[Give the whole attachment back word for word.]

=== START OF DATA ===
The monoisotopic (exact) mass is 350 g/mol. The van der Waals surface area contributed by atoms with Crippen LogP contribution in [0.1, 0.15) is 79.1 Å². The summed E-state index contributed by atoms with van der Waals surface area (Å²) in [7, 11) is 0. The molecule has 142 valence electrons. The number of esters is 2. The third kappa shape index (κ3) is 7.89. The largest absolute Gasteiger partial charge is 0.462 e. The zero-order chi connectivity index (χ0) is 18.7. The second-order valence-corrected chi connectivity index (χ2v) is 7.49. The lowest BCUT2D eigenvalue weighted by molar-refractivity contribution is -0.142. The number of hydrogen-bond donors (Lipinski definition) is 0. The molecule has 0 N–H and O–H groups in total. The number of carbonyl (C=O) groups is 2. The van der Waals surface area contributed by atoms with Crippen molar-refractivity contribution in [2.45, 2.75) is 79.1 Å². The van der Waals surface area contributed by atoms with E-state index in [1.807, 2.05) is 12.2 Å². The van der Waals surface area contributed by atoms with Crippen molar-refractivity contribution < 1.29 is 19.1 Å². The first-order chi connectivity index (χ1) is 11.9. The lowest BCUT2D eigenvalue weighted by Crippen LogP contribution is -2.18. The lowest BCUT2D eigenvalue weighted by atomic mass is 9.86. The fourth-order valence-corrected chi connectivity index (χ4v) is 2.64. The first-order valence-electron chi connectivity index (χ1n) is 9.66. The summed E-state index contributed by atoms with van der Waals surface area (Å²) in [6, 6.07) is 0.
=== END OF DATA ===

The monoisotopic (exact) mass is 350 g/mol. The van der Waals surface area contributed by atoms with Crippen LogP contribution in [0.1, 0.15) is 79.1 Å². The summed E-state index contributed by atoms with van der Waals surface area (Å²) in [7, 11) is 0. The molecule has 142 valence electrons. The number of esters is 2. The third kappa shape index (κ3) is 7.89. The largest absolute Gasteiger partial charge is 0.462 e. The zero-order chi connectivity index (χ0) is 18.7. The second-order valence-corrected chi connectivity index (χ2v) is 7.49. The lowest BCUT2D eigenvalue weighted by molar-refractivity contribution is -0.142. The number of hydrogen-bond donors (Lipinski definition) is 0. The molecule has 0 N–H and O–H groups in total. The number of carbonyl (C=O) groups is 2. The van der Waals surface area contributed by atoms with Crippen molar-refractivity contribution in [2.45, 2.75) is 79.1 Å². The van der Waals surface area contributed by atoms with E-state index in [1.807, 2.05) is 12.2 Å². The van der Waals surface area contributed by atoms with Crippen molar-refractivity contribution < 1.29 is 19.1 Å². The first-order chi connectivity index (χ1) is 11.9. The lowest BCUT2D eigenvalue weighted by Crippen LogP contribution is -2.18. The lowest BCUT2D eigenvalue weighted by atomic mass is 9.86. The fourth-order valence-corrected chi connectivity index (χ4v) is 2.64. The first-order valence-electron chi connectivity index (χ1n) is 9.66. The summed E-state index contributed by atoms with van der Waals surface area (Å²) in [6, 6.07) is 0.